Health trade unions have issued a joint statement reiterating their serious concerns about the failures in provision of safety equipment and testing for health workers who have been struggling to maintain services despite the risks they have been facing. The unions also warn that the situation with protective equipment and tests needs to be resolved before any major moves to de-confinement otherwise there would be a major risk of a second wave of infection. The joint statement contains a reaffirmation of the key demands of the unions that they have been campaigning around over the last two years including, revaluation of pay and jobs; increased funding; more training and increased recruitment; a stop on closure of facilities and guarantee of access to services for all.
Health unions warn of continuing problems with safety equipment
More like this
Municipal services union Kommunal reveals that 16% of workers in eldercare still don't have access to personal protective equipment (PPE). Although this figure has fallen from 37%, the union says that is still unacceptable and is also concerned that around a fifth of workers say that their workplaces are not following proper hygiene practices. Eldercare workers are not just calling for more PPE but also increased staffing to help deal with the impact of the pandemic which the union argues is far from over.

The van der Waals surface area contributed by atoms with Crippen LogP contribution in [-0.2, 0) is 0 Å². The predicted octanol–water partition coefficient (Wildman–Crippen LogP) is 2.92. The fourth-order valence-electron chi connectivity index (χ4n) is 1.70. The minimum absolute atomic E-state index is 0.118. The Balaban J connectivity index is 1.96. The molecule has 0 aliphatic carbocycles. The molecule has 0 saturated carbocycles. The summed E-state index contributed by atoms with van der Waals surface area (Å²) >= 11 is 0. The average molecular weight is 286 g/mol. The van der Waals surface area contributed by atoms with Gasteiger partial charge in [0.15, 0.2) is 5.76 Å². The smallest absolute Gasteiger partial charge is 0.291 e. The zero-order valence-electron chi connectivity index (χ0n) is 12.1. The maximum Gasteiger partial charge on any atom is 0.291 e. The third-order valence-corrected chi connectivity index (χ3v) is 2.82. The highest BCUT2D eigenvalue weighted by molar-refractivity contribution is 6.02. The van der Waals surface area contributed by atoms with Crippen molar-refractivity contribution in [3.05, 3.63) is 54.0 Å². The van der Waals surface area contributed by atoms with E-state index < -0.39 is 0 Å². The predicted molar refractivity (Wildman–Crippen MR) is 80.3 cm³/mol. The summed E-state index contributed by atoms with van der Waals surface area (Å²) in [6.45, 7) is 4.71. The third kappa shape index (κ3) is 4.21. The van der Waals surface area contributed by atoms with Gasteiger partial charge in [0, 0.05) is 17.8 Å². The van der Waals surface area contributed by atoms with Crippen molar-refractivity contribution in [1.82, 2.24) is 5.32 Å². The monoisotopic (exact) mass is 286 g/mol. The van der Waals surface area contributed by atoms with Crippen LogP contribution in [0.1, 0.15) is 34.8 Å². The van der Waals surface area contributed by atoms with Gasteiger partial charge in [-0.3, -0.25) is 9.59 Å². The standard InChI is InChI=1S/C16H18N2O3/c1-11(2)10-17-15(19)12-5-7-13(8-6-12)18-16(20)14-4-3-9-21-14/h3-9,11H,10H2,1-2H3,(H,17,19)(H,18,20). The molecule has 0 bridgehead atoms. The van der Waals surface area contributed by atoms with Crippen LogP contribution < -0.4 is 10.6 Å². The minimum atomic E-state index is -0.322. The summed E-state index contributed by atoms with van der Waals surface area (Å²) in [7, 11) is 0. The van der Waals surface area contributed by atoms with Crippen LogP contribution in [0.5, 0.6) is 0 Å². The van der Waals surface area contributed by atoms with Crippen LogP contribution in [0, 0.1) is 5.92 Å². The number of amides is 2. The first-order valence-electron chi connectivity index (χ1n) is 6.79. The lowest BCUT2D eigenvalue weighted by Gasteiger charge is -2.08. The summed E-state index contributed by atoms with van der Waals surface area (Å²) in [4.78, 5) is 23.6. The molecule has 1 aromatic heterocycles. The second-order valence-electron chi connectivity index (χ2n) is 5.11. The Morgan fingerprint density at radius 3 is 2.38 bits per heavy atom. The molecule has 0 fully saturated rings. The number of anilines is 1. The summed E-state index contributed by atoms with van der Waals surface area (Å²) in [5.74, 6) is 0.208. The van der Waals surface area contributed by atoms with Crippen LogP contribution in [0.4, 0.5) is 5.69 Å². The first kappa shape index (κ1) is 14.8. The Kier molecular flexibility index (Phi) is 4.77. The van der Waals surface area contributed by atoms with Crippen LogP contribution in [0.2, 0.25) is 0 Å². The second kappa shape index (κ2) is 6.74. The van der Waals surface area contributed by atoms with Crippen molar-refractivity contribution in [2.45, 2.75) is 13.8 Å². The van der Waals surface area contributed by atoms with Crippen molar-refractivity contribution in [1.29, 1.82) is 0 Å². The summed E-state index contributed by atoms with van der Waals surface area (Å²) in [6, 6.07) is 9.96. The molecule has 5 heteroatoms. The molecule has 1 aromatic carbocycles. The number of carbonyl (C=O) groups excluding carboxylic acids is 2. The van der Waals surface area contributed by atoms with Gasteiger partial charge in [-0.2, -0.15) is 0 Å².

Seven trade union organisations have called on the government to urgently address the critical lack of personal protective equipment in health and social care. The unions also raise serious concerns about the threats of disciplinary action against workers who refuse to work in dangerous situations or who want to talk publicly about the lack of equipment. They want the government to work with the unions to tackle the crisis and to do this it needs to guarantee transparency on procurement, distribution, timescales and exactly how and when workers can expect to get the protection they need and
FNV, NU'91 and other health and social care unions say that they are appalled that the government has failed to implement a directive on personal protective equipment (PPE) that was put to parliament four months ago. The new regulations would make clear that health and social care workers can determine their PPE needs. Currently, different regulations apply that the unions say were drafted in the light of PPE shortages rather than with the health and safety of workers in mind. They point out that this is causing problems particularly in facilities for the elderly and disabled where some